What is a community nurse and how to become one

Community nursing is about providing care to people outside of hospitals. You deliver essential clinical support to people in their homes and other local settings such as GP surgeries. Working as a community nurse means you get to help people maintain their independence and manage long-term conditions, as well as prevent unnecessary hospital admissions.

These days, the spotlight is shining more than ever before on those who care for people in the community. So, there’s never been a better time to become a community nurse – a role where you’ll be actively supporting people to live independently outside of hospital.

What is a community nurse?

A community nurse is a fully qualified specialist nurse who supports individuals and their families. It’s a mobile role where you visit people in their own homes and support them in accessing their local community. As a community nurse, you work flexibly. That’s because daily visits can change at a moment’s notice if you need to respond to an acute crisis somewhere on your patch.

Community nurses take on many important roles within communities, such as:

  • Children’s nurses
  • Community matrons
  • Continuing healthcare nurses
  • District nurses
  • Executive nurses
  • Family partnership nurses
  • Frailty nurses
  • General practice nurses
  • Health visitors
  • Homeless health nurses
  • Hospice nurses
  • Hospital avoidance nurses
  • Learning disability nurses
  • Mental health nurses
  • Neurology nurses
  • Nurse educators
  • Occupational health nurses
  • Palliative care nurses
  • Prison outreach nurses
  • Public health nurses
  • Respiratory and heart failure nurses
  • Tissue viability nurses

What’s the role of a community nurse?

There’s nothing routine about this role. As a community nurse, you’ll have a variety of responsibilities, and although you’re still part of a wider team, you’ll be working more independently than many hospital nurses. At its heart, this job is about delivering an excellent clinical service to help improve the health and wellbeing of people in their local community.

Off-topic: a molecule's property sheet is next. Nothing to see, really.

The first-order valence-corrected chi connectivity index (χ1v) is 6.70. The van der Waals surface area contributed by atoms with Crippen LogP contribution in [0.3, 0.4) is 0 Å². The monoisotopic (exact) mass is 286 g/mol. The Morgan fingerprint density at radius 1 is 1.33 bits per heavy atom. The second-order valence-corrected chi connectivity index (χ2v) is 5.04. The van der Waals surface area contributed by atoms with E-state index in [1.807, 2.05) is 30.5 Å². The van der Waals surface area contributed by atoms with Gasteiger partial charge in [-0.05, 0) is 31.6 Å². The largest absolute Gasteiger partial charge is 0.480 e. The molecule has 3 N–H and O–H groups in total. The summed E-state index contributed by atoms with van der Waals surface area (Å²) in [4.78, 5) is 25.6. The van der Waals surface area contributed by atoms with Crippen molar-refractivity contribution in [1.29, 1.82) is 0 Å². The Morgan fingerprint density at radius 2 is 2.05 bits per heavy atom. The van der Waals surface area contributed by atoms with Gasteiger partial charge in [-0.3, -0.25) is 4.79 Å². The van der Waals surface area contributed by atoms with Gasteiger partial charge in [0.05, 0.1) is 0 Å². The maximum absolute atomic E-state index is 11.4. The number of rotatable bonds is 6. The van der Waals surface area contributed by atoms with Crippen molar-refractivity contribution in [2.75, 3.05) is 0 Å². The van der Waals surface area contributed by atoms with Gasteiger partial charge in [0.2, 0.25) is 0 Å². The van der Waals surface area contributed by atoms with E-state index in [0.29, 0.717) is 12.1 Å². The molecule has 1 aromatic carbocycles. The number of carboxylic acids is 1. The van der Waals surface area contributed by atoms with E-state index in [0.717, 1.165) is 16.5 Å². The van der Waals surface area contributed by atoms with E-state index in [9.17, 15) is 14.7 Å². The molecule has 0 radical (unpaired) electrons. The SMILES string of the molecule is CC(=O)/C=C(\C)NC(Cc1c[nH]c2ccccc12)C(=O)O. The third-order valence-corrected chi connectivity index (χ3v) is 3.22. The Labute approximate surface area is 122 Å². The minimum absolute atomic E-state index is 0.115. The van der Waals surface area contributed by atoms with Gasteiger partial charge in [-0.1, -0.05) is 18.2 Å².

What does a community nurse do?

The most important thing is that you’ll make a real difference to people’s lives, developing long-term relationships with those you provide care for. You’ll be supporting people with acute, complex, and end of life needs and many of those that you work with will be elderly or living with a disability.

You may also find yourself helping to rehabilitate people who have recently left hospital, a crucial role as it assists the hospital discharge process. But, unlike working on a hospital ward where patients typically come and go, you’ll get to know those you care for – and their families – well and become an essential part of their support network. There may also be occasions where you visit people on a one-off basis, perhaps to support another care team who are short-staffed.

What skills does a community nurse need?

You’ll need a wide range of clinical and interpersonal skills to be successful in the role. These include examining and assessing people, developing good relationships, working independently, and knowing when to flag issues and concerns with other team members.

Typical clinical skills of a community nurse can include:

  • Compression
  • Continence care
  • Drains
  • Insulin administration
  • IV therapy
  • Leg ulcer management
  • Male, female, and suprapubic catheterisation
  • Medication administration/management
  • Nephrostomy care
  • Palliative/end-of-life care